Hundreds of people across the country blame a common over-the-counter cold remedy for taking that joy from them: Zicam nasal gel, which is designed to ease the symptoms and shorten the duration of colds.
Last month, Matrixx Initiatives Inc., of Phoenix, maker of the popular Zicam products for colds, flu, sinuses and allergies, agreed to pay $12 million to settle lawsuits involving 340 plaintiffs. They said they suffered anosmia, or smell loss, after using the zinc-based gel, which is put into the nose with a pump.
The company admitted no wrongdoing and vowed to continue to “vigorously defend itself” in court. Sixty-one additional cases are pending, some involving Zicam’s nasal swabs. The company’s sprays and lozenges are not at issue.
No plaintiffs or attorneys returned phone calls during the last week.
Matrixx spokesman Robert J. Murphy said the company had spent $12 million in legal fees since the first Zicam productliability suit was filed about 2½ years ago. He called the settlement, announced in the midst of cold season, “strictly a business decision.”
And business is good. Matrixx’s net sales rose 40 percent to more than $46 million for the nine months ending Sept. 30, 2005, compared with the same period in 2004.
The firm makes 22 products in the $3.5 billion retail cough and cold category and says its nasal gel is the only one on the market. Last year, Matrixx introduced a gentler spray tip to replace the pump, but the pump can still be found on store shelves in some areas.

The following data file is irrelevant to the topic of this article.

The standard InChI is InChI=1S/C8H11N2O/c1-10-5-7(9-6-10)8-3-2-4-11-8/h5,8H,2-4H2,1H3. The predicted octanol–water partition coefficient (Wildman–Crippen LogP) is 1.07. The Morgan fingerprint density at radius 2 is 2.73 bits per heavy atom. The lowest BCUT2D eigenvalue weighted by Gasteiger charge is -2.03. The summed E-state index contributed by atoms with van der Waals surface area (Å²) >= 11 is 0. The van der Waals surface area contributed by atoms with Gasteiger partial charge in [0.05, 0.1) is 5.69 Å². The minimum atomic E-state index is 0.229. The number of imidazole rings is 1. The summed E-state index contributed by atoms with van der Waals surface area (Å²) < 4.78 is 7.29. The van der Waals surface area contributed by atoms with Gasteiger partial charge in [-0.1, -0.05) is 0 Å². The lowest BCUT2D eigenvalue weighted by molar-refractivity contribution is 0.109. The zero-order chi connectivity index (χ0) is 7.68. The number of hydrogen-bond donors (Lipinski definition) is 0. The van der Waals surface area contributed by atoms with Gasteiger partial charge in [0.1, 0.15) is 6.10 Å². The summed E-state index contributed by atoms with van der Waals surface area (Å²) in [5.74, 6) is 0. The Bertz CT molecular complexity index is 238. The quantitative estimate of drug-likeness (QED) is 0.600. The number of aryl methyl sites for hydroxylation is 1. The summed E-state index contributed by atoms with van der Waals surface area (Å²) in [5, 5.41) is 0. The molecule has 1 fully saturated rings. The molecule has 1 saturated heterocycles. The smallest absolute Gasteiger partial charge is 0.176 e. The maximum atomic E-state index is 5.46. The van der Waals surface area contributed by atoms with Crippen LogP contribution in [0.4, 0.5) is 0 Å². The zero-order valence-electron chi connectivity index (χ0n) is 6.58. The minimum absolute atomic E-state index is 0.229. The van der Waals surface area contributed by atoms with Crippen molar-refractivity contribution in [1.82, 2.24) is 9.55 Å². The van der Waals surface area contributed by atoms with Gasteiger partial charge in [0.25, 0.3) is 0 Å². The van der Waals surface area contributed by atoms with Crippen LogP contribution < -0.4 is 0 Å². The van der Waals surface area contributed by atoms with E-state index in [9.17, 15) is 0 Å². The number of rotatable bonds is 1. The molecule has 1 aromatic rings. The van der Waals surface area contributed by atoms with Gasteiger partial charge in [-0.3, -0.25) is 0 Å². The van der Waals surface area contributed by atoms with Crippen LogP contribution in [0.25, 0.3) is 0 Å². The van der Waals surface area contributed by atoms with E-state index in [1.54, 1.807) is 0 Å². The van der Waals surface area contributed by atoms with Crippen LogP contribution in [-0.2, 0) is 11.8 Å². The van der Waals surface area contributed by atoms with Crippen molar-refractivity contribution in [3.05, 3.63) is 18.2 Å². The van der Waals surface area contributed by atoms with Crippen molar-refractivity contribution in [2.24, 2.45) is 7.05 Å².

Zicam products are widely considered “alternative,” rather than mainstream, and are classified by the Food and Drug Administration as homeopathic remedies. That means they can be marketed as drugs but are held to a lower standard for safety and effectiveness.
Despite repeated requests for details of Zicam users’ complaints, spokeswoman Laura Alvey said only that “the FDA continues to monitor and review reports. If the situation warrants, the agency will take proper regulatory action.”
According to the FDA’s adverse-event database, 133 Zicam users reported having problems in 2004, the latest year available.
Most involved the nasal gel and loss of smell, but because smell heavily influences taste, these people likely also suffered taste loss.
Zicam directions say to place the tip of the pump or swab just inside the nostril, apply the gel, and press lightly on the outside for about five seconds. “To avoid possible irritation,” the pump box says, “do not sniff up gel.”
The company blames its legal troubles on Bruce W. Jafek, an ear, nose and throat specialist at the University of Colorado School of Medicine, who in 2003 reported seeing 10 Zicam gel patients who had lost their sense of smell.